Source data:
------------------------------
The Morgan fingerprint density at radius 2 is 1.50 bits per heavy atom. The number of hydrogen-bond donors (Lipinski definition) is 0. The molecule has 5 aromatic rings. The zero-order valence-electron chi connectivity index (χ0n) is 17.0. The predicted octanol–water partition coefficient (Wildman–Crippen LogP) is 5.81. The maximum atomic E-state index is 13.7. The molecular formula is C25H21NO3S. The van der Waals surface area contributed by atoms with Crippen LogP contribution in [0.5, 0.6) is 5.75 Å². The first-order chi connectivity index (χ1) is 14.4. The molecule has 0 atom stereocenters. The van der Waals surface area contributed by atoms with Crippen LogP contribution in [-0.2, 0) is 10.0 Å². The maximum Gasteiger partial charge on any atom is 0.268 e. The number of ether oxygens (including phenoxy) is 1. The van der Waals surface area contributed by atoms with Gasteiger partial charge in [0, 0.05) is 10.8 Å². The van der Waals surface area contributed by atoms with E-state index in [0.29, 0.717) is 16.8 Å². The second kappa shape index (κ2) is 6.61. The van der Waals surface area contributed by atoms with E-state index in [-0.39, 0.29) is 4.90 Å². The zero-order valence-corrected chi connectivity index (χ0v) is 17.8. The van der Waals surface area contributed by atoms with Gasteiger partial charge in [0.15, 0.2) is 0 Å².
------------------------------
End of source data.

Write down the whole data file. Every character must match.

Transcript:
The Morgan fingerprint density at radius 2 is 1.50 bits per heavy atom. The number of hydrogen-bond donors (Lipinski definition) is 0. The molecule has 5 aromatic rings. The zero-order valence-electron chi connectivity index (χ0n) is 17.0. The predicted octanol–water partition coefficient (Wildman–Crippen LogP) is 5.81. The maximum atomic E-state index is 13.7. The molecular formula is C25H21NO3S. The van der Waals surface area contributed by atoms with Crippen LogP contribution in [0.5, 0.6) is 5.75 Å². The first-order chi connectivity index (χ1) is 14.4. The molecule has 0 atom stereocenters. The van der Waals surface area contributed by atoms with Crippen LogP contribution in [-0.2, 0) is 10.0 Å². The maximum Gasteiger partial charge on any atom is 0.268 e. The number of ether oxygens (including phenoxy) is 1. The van der Waals surface area contributed by atoms with Gasteiger partial charge in [0, 0.05) is 10.8 Å². The van der Waals surface area contributed by atoms with E-state index in [0.29, 0.717) is 16.8 Å². The second kappa shape index (κ2) is 6.61. The van der Waals surface area contributed by atoms with E-state index in [-0.39, 0.29) is 4.90 Å². The zero-order valence-corrected chi connectivity index (χ0v) is 17.8. The van der Waals surface area contributed by atoms with Gasteiger partial charge in [0.15, 0.2) is 0 Å².